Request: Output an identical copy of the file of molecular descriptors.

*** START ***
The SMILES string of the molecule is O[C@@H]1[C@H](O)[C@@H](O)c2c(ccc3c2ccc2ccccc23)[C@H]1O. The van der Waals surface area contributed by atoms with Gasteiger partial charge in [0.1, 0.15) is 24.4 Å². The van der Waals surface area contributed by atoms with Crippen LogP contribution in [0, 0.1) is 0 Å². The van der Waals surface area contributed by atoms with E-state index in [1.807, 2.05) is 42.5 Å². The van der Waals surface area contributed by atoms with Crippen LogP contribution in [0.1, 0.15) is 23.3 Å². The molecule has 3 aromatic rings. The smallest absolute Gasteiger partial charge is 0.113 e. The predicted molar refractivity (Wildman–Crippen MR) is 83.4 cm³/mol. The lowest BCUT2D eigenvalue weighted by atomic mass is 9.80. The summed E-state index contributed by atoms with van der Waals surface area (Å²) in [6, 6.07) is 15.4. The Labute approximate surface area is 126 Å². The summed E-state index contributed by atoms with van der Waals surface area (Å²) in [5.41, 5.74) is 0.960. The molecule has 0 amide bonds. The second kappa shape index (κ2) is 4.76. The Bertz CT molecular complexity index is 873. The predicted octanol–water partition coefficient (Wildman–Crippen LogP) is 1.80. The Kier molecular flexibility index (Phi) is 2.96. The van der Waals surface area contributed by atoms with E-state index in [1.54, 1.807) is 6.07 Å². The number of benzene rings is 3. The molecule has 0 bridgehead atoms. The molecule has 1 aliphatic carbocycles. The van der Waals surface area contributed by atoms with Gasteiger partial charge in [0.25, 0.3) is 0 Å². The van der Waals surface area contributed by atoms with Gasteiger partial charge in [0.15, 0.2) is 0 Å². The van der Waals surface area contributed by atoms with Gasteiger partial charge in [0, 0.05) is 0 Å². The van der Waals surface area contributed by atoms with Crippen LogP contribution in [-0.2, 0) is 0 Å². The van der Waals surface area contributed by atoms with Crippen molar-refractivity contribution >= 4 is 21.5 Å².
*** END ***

The SMILES string of the molecule is O[C@@H]1[C@H](O)[C@@H](O)c2c(ccc3c2ccc2ccccc23)[C@H]1O. The van der Waals surface area contributed by atoms with Gasteiger partial charge in [0.1, 0.15) is 24.4 Å². The van der Waals surface area contributed by atoms with Crippen LogP contribution in [0, 0.1) is 0 Å². The van der Waals surface area contributed by atoms with E-state index in [1.807, 2.05) is 42.5 Å². The van der Waals surface area contributed by atoms with Crippen LogP contribution in [0.1, 0.15) is 23.3 Å². The molecule has 3 aromatic rings. The smallest absolute Gasteiger partial charge is 0.113 e. The predicted molar refractivity (Wildman–Crippen MR) is 83.4 cm³/mol. The lowest BCUT2D eigenvalue weighted by atomic mass is 9.80. The summed E-state index contributed by atoms with van der Waals surface area (Å²) in [6, 6.07) is 15.4. The Labute approximate surface area is 126 Å². The summed E-state index contributed by atoms with van der Waals surface area (Å²) in [5.41, 5.74) is 0.960. The molecule has 0 amide bonds. The second kappa shape index (κ2) is 4.76. The Bertz CT molecular complexity index is 873. The predicted octanol–water partition coefficient (Wildman–Crippen LogP) is 1.80. The Kier molecular flexibility index (Phi) is 2.96. The van der Waals surface area contributed by atoms with E-state index in [1.54, 1.807) is 6.07 Å². The number of benzene rings is 3. The molecule has 0 bridgehead atoms. The molecule has 1 aliphatic carbocycles. The van der Waals surface area contributed by atoms with Gasteiger partial charge in [0.25, 0.3) is 0 Å². The van der Waals surface area contributed by atoms with Gasteiger partial charge in [0.15, 0.2) is 0 Å². The van der Waals surface area contributed by atoms with Gasteiger partial charge in [0, 0.05) is 0 Å². The van der Waals surface area contributed by atoms with Crippen LogP contribution in [-0.2, 0) is 0 Å². The van der Waals surface area contributed by atoms with Crippen molar-refractivity contribution >= 4 is 21.5 Å².